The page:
The benefits of a better laser
Two laser-dentistry experts share their insight as to how diode lasers can be used for more and with better results.
Dr. Kenneth Magid, DDS, FICD helped develop the Epic Pro and was involved in lasers since they first came to dentistry in the 1980s. Dr. Magid has not only lectured extensively on lasers around the world, but he’s also written articles and textbooks on them. He’s director of laser dentistry at NYU College of Dentistry.
Dr. Sam Low, DDS, MS, MEd, is the chief dental officer and vice president of clinical and dental affairs for BIOLASE. He has 30 years of private practice experience as a periodontist and 20 years’ experience as an associate faculty member of the L.D. Pankey Institute. He’s also professor emeritus at University of Florida, College of Dentistry. He lectures and teaches dental professionals nationwide.
DPR spoke to them about the BIOLASE Epic Pro Diode Laser and what makes it different than the other diode lasers available.
How is the Epic Pro different or unique from the other diode lasers available today?
Dr. Low: The Epic X is an excellent laser, but with most everything in life, there’s always something called the starter and then there’s the next level. The Epic X is an excellent all-around laser for hygienists and for dentists who want to do a frenectomy biopsy and things of this nature. That’s not just about the Epic X, but diodes in general.
Dr. Magid: The most common soft-tissue laser in dentistry is the diode laser. It is the most commonly used and least understood laser that exists today.
Dr. Low: Some clinicians use diodes as electro surgery devices. In other words, they’re primarily using them as a heat stick. Most diodes work off thermal reaction. For the most part, diodes are slow. They tend to drag through tissue. Debris builds up on the tips as a coagulum and must be wiped off, and that somewhat undermines the continuous nature of a procedure. So, diodes are effective; they’re more effective than electro surge, but they still have limitations to them.
Dr. Magid: Unlike an Erbium laser and a CO2 laser, which cut with laser energy, the diode laser cuts with a hot tip. The first question then becomes, if it cuts with a hot tip, how hot? With other diode lasers, the dentist has no idea and no way of controlling how hot the tip is. Second, the question is how consistent is that heat? In other words, if I could set it at a certain temperature, does it stay at that temperature? The answer with any other laser is no. It varies all over the place, creating some unique, untoward problems.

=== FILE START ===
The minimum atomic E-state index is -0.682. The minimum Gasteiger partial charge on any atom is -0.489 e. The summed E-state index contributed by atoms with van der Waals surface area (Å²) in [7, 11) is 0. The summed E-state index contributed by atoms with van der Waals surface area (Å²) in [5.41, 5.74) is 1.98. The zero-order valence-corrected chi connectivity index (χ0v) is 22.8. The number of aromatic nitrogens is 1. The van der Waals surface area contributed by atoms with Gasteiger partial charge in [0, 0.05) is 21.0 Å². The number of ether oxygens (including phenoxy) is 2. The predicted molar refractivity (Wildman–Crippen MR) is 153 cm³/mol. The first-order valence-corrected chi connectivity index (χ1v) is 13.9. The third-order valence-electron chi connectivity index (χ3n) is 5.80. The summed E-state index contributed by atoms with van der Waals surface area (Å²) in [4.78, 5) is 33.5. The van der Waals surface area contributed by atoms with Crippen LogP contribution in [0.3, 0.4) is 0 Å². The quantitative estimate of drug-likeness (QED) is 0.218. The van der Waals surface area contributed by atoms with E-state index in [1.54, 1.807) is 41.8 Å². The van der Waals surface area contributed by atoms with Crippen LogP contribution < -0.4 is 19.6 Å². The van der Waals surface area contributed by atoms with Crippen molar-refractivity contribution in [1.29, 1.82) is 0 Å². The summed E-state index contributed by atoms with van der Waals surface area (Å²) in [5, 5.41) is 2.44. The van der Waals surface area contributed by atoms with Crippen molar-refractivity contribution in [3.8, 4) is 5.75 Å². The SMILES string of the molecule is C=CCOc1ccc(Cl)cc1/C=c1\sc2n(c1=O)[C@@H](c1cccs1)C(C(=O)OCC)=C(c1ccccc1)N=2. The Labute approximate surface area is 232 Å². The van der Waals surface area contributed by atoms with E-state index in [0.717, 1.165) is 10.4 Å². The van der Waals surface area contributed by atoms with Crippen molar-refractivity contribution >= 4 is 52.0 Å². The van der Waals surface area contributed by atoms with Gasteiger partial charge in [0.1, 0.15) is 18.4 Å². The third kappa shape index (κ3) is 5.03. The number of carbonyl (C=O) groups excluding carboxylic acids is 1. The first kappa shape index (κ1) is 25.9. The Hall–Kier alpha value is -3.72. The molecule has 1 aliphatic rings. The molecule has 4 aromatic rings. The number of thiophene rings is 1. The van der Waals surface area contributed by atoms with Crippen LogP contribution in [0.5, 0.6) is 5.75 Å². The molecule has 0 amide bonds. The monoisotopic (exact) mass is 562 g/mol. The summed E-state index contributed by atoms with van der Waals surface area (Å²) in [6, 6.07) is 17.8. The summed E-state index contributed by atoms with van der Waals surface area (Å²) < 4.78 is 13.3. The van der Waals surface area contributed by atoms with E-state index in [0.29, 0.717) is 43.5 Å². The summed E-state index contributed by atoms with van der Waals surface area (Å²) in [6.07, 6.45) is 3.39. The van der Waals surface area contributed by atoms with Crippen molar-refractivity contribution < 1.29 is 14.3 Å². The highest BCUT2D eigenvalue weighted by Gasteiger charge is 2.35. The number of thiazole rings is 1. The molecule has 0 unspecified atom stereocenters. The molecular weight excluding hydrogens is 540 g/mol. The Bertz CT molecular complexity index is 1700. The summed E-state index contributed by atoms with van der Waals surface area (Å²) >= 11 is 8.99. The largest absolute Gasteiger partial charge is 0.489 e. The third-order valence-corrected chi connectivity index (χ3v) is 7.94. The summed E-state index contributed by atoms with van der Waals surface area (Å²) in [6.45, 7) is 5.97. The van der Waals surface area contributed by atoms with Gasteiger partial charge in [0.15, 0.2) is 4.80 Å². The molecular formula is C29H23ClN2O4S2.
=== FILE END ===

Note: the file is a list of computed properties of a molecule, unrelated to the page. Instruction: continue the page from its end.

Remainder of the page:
Dr. Low: The Epic Pro performs all procedures that a diode does, but quicker with no buildup of tissue debris on the tip.
Dr. Magid: With the Epic Pro laser, you not only can control the heat and control the heat consistently but you can add to that what’s called Super Pulse where you have tremendous energy, tremendous heat in a cutting mode for 100 microseconds and then it’s off, very much like the Nd:YAG laser.
Dr. Low: Power is measured in watts, and the peak power on a high-level diode can elevate up to 10 watts. The Epic Pro goes up to 150 watts. And then you might ask, well, my goodness, that would be so much, wouldn’t that be dangerous? Well, the fact is that even though it may go up there, it only lasts for a very short time, much shorter than any other diode out there.
How does this help with clinical practice?
Dr. Low: Since one does not get overheating of the tissue, the wound healing is quicker and renders a more positive patient response, which is what you want any time you do any procedure in dentistry. By having such great energy for a short period, the Epic Pro almost acts like a blade. In other words, it’s fast, it’s clean and tissue doesn’t collect around it.
Dr. Magid: With other diode lasers, the dentist spends an enormous amount of time and effort compensating for the deficiencies in the device.
For example, if you are doing a gingivoplasty with a standard diode laser, you get lots of charring and tissue tags. If you’re troughing the tooth and you use a standard diode laser, what you’ll get again is charring and tissue tagging, which makes it difficult if you’re going to use a standard impression material. If you’re using CAD/CAM scans, you can’t have tissue tags or charring because the scan won’t allow you then to do a restoration.
Dr. Low: Restorative dentistry is rapidly moving toward digital impression. But the unfortunate aspect is that when you do digital, your impression must be so much more accurate than when you use impression material. When you use impression material, the tray assists in moving the tissue away from your restorative margin. When you use digital, there’s no physical moving the tissue away from the margin, so one must use significant retraction cord.
When you use an Epic Pro for retraction, the margin is exposed via troughing and you don’t see those tissue tags and this coagulum sticking to the area that you’ve been working on. Not only just the tip, but also in the physical area that you’re working on. It’s much cleaner. It’s just such an improvement over current diodes.
Up next: What makes the Epic Pro different ...